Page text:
Phase 4 recruitment for teaching assistants on the cards

590k employment opportunities for youth

Education assistants mostly help teachers with the marking of pupils books and pupils with reading.
Education assistants mostly help teachers with the marking of pupils books and pupils with reading.
Image: 123RF/paylessimages

Government, through its basic education employment initiative (BEEI), is contributing to the fight against unemployment by enabling unemployed youth to become education assistants and general school assistants around the country.

This is part of the presidential youth employment initiative, which forms part of the presidential employment stimulus set up in 2020 in response to the devastating impact of the coronavirus pandemic on employment.

The BEEI created a cumulative 590,000 employment opportunities in phases 1 and 2.

The department of basic education (DBE) says one of the objectives of the BEEI is to skill the beneficiaries through orientation and training that is provided through various partners.

In April, as part of the third phase of the programme, the DBE offered new contracts to more than 250,000 qualifying candidates who were already part of the programme in phase 2.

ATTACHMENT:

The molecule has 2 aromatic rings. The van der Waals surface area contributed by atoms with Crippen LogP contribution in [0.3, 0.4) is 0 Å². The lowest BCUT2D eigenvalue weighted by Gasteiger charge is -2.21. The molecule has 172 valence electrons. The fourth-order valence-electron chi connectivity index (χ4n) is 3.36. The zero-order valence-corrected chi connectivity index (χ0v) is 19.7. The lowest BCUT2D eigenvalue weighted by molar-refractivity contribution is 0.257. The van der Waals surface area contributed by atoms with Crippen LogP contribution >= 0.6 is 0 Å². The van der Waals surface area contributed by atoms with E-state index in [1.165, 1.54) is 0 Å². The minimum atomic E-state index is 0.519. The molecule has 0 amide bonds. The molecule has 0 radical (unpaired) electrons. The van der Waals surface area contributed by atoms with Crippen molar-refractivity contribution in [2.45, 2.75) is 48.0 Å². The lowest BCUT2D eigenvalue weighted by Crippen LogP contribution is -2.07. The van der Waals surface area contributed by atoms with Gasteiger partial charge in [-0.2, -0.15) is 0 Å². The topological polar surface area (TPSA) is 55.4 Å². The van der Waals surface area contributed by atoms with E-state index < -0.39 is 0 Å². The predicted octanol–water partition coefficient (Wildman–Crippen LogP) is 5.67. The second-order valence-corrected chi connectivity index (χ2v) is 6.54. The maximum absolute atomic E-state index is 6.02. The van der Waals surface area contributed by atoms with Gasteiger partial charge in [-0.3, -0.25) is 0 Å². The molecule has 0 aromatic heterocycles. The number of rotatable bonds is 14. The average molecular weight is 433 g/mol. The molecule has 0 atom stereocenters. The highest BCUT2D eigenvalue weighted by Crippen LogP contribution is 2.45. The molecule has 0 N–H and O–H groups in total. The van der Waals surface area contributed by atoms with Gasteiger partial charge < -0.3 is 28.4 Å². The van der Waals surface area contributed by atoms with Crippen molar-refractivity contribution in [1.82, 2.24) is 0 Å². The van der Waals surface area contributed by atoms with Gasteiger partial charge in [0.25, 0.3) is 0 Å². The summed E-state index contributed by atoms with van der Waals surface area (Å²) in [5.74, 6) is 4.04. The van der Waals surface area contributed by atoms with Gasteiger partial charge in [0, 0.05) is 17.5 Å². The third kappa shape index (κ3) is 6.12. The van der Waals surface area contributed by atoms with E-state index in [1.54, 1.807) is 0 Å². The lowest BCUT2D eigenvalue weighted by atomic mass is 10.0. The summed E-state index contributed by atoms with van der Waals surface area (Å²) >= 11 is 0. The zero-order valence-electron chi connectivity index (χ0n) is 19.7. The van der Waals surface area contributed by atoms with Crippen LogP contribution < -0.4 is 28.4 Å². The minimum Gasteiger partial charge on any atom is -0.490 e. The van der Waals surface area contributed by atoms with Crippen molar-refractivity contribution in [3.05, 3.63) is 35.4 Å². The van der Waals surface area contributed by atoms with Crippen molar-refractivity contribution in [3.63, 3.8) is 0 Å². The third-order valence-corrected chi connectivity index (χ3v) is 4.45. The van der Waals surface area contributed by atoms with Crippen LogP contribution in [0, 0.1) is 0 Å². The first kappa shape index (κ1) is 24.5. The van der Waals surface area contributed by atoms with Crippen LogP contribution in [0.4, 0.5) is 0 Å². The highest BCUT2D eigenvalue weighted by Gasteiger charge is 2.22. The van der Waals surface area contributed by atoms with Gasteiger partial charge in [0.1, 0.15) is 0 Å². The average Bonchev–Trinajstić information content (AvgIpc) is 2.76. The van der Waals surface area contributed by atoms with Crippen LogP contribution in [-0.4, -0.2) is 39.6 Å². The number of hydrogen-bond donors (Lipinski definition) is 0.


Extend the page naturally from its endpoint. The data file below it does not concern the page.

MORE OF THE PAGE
According to the department, they were placed in different schools for their five-month contract. The DBE says some of the youth did not proceed to phase 3 because they did not meet the requirements.

Some were removed from the programme following reports of misconduct, including absenteeism and involvement in criminal activities.

Others were beneficiaries of the R350 grant and thus did not qualify for the programme.

Beneficiaries’ stories

Charmaine Afucara, 22, says the programme provided much-needed relief to her and her family.

She is employed at Magigwana Secondary School in Mpumalanga as an education assistant and helps teachers with the marking of pupils’ books and pupils with reading. Before obtaining the teacher assistant post, she had been volunteering at another school.

Coming from a disadvantaged background, Afucara says life was tough for her before she got the job as she did not have an income.

The initiative also provided a lifeline for a Gauteng-based education assistant, Cli-Anne Symons, 24, who holds a Bachelor of Administration honours degree. She heard about the DBE opportunity from a friend and applied on the SA Youth website.

Before getting the post, Symons could only secure odd jobs and was battling depression as a result of unemployment.

Becoming an education assistant

People aged between 18 and 35 qualify to apply as education assistants.

They must have passed English in matric. An NQF level 4, 6 and 7 qualification certificate is an added advantage. Applicants must not be employed or be undergoing education or training.

They must not be receiving any form of government grant, stipend or wage.

The DBE says phase 4 recruitment will start in September, targeting youth who did not participate in the earlier phases.

December and January will be used for training, with placement in February.

– This article was first published in GCIS's Vuk'Uzenzele

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